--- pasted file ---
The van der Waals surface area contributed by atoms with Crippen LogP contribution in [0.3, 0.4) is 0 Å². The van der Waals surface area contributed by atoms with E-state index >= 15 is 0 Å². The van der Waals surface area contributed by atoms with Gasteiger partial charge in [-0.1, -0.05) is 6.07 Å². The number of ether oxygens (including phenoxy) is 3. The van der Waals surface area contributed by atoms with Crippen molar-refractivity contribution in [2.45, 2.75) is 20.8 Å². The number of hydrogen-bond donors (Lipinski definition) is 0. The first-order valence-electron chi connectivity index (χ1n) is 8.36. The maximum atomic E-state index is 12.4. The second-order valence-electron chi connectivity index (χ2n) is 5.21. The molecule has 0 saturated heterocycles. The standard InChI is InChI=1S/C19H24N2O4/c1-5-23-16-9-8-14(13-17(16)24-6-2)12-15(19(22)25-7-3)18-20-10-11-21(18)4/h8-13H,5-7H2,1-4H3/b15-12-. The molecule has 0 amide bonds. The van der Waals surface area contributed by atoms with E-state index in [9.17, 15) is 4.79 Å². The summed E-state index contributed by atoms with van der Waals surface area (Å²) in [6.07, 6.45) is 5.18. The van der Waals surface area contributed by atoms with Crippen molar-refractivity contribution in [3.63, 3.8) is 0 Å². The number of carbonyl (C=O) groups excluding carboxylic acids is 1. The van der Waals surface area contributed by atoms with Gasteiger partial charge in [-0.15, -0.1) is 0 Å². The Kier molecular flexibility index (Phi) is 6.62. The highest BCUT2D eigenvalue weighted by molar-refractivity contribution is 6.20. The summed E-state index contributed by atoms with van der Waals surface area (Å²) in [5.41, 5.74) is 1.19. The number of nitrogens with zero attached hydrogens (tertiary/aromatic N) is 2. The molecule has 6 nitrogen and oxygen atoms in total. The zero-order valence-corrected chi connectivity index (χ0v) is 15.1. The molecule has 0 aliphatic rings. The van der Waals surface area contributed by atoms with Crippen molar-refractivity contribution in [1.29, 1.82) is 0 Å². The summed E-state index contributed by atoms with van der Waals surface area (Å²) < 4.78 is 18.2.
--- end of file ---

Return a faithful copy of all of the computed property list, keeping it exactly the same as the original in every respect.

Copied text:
The van der Waals surface area contributed by atoms with Crippen LogP contribution in [0.3, 0.4) is 0 Å². The van der Waals surface area contributed by atoms with E-state index >= 15 is 0 Å². The van der Waals surface area contributed by atoms with Gasteiger partial charge in [-0.1, -0.05) is 6.07 Å². The number of ether oxygens (including phenoxy) is 3. The van der Waals surface area contributed by atoms with Crippen molar-refractivity contribution in [2.45, 2.75) is 20.8 Å². The number of hydrogen-bond donors (Lipinski definition) is 0. The first-order valence-electron chi connectivity index (χ1n) is 8.36. The maximum atomic E-state index is 12.4. The second-order valence-electron chi connectivity index (χ2n) is 5.21. The molecule has 0 saturated heterocycles. The standard InChI is InChI=1S/C19H24N2O4/c1-5-23-16-9-8-14(13-17(16)24-6-2)12-15(19(22)25-7-3)18-20-10-11-21(18)4/h8-13H,5-7H2,1-4H3/b15-12-. The molecule has 0 amide bonds. The van der Waals surface area contributed by atoms with E-state index in [9.17, 15) is 4.79 Å². The summed E-state index contributed by atoms with van der Waals surface area (Å²) in [6.07, 6.45) is 5.18. The van der Waals surface area contributed by atoms with Crippen molar-refractivity contribution in [3.63, 3.8) is 0 Å². The number of carbonyl (C=O) groups excluding carboxylic acids is 1. The van der Waals surface area contributed by atoms with Gasteiger partial charge in [-0.15, -0.1) is 0 Å². The Kier molecular flexibility index (Phi) is 6.62. The highest BCUT2D eigenvalue weighted by molar-refractivity contribution is 6.20. The summed E-state index contributed by atoms with van der Waals surface area (Å²) in [5.41, 5.74) is 1.19. The number of nitrogens with zero attached hydrogens (tertiary/aromatic N) is 2. The molecule has 6 nitrogen and oxygen atoms in total. The zero-order valence-corrected chi connectivity index (χ0v) is 15.1. The molecule has 0 aliphatic rings. The van der Waals surface area contributed by atoms with Crippen molar-refractivity contribution in [1.29, 1.82) is 0 Å². The summed E-state index contributed by atoms with van der Waals surface area (Å²) < 4.78 is 18.2.